The Phoenix Suns’ power forward is like a couple of other entries here, in that he rarely gets more than an inch or two off of the floor. Like the rest of his savvy, earth-bound brethren, though, Scola has turned to trickery in his losing battle against gravity.
We’ve got Vlade Divac to thank for pioneering the deceptive move on the block, but Scola has kept the sneaky scoop alive.
Come to think of it, with Scola on the list, the Suns have two of the NBA’s 10 craftiest players. Fans of wiliness and deception, please adjust your DVRs accordingly.
James Harden sees the game differently. In fact, if we take this video as evidence, he sees things that aren’t even there, like invisible teammates.
On its own, that’s kind of crafty, right?
Besides the ability to see what’s not there, Harden has also done a terrific impression of someone much higher up on this list. As a lefty, Harden earns crafty points right away, but it’s his creative use of the Eurostep and the knack for drawing contact with ease that set him apart.
"The Beard" comes in at No. 5 due to a combination of smarts, trickery and general weirdness.
Chris Paul has the ability to get wherever he wants on the court without hurrying. That has kind of a Zen feel to it, but Paul’s surgical dismantling of defenses is anything but peaceful.
With the best handle in the league, Paul attacks the tiniest crevices—wedging, spinning and knifing his way into the lane. He’s a genius when it comes to getting past his man and pinning the opponent behind him, which leaves room to operate in a five-on-four situation.
In addition to his otherworldly ball control, Paul is also a master at creating passing angles by drawing defenders toward him. When big men take a step away from the lane, CP3 can deliver a pinpoint dime from any angle, with either hand.
Above all, Paul gives off the impression that he is in total control of the other nine players on the court. His vision and understanding of positioning are unmatched.
Sometimes, being crafty means doing things that are weird or quirky, but in Paul’s case, it’s all about dominating the game with his brain.
Steve Nash does many of the same things that earned Chris Paul a nod on this list, but the two-time MVP ranks above the Clippers' point guard because he does them with half of Paul’s quickness and athleticism.
In Nash’s heyday, nobody was better at probing the defense for a passing angle, even from places as typically off-limits as the baseline. Often seeming totally trapped underneath, Nash would dribble below the bucket in order to draw attention away from perimeter gunners. He then, of course, would deliver slick passes (with either hand) to shooters or cutters.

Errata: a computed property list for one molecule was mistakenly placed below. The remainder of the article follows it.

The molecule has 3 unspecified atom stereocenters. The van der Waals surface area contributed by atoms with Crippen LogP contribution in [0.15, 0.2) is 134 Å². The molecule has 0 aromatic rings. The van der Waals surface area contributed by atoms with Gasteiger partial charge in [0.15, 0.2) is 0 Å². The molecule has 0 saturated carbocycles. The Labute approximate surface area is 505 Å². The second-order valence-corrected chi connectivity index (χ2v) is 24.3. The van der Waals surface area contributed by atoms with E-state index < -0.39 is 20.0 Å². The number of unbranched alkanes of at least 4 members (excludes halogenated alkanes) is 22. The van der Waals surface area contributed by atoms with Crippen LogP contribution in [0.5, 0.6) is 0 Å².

Besides his ability to create for teammates, Nash boasts the most unusual array of flips, floaters and runners in the league. He can shoot off either foot, and because he hardly ever leaves the floor, defenses never know when one of Nash’s tricky flips is coming.
The Canadian is also the best pick-and-roll maestro in the league, which is more conventional but no less deserving of praise in the craftiness department.
Rajon Rondo might have one of the strangest games in the NBA. His monstrous hands and wingspan allow him to do things with the ball that nobody else can.
The only reason Rondo isn’t No. 1 on this list is because he hasn’t yet figured out a way to use his craftiness to generate scoring for himself. He’s never averaged more than 13.7 points per game in a season, and his poor free-throw shooting can occasionally give him pause to finish plays on his own.
If he could nail down a consistent three-point shot, Rondo could really do damage. As it is, defenders rarely get near him on the perimeter because of his shaky outside game.
Still, his quirky style and smart passing are crafty enough for Rondo to earn runner-up status here.
Behold, the Godfather of crafty. Manu Ginobili has absolutely every sneaky trick and quirky move in the book.
Let’s check the impressive qualifications:
-Constantly "wrong-foots" opponents, finishing with either hand while jumping off either foot, making his takeoff impossible to predict.
-Single-handedly popularized the Eurostep in America (despite actually being from Argentina).
-Even when his ridiculous moves go wrong, he still makes up new ones that are even weirder.
-Invented a one-handed, backward crossover.
Get the idea?
The San Antonio Spurs' veteran keeps coming up with new ways to embarrass opponents. With unrivaled creativity and a truly unique mental approach to the game, Ginobili is easily the craftiest player in the NBA.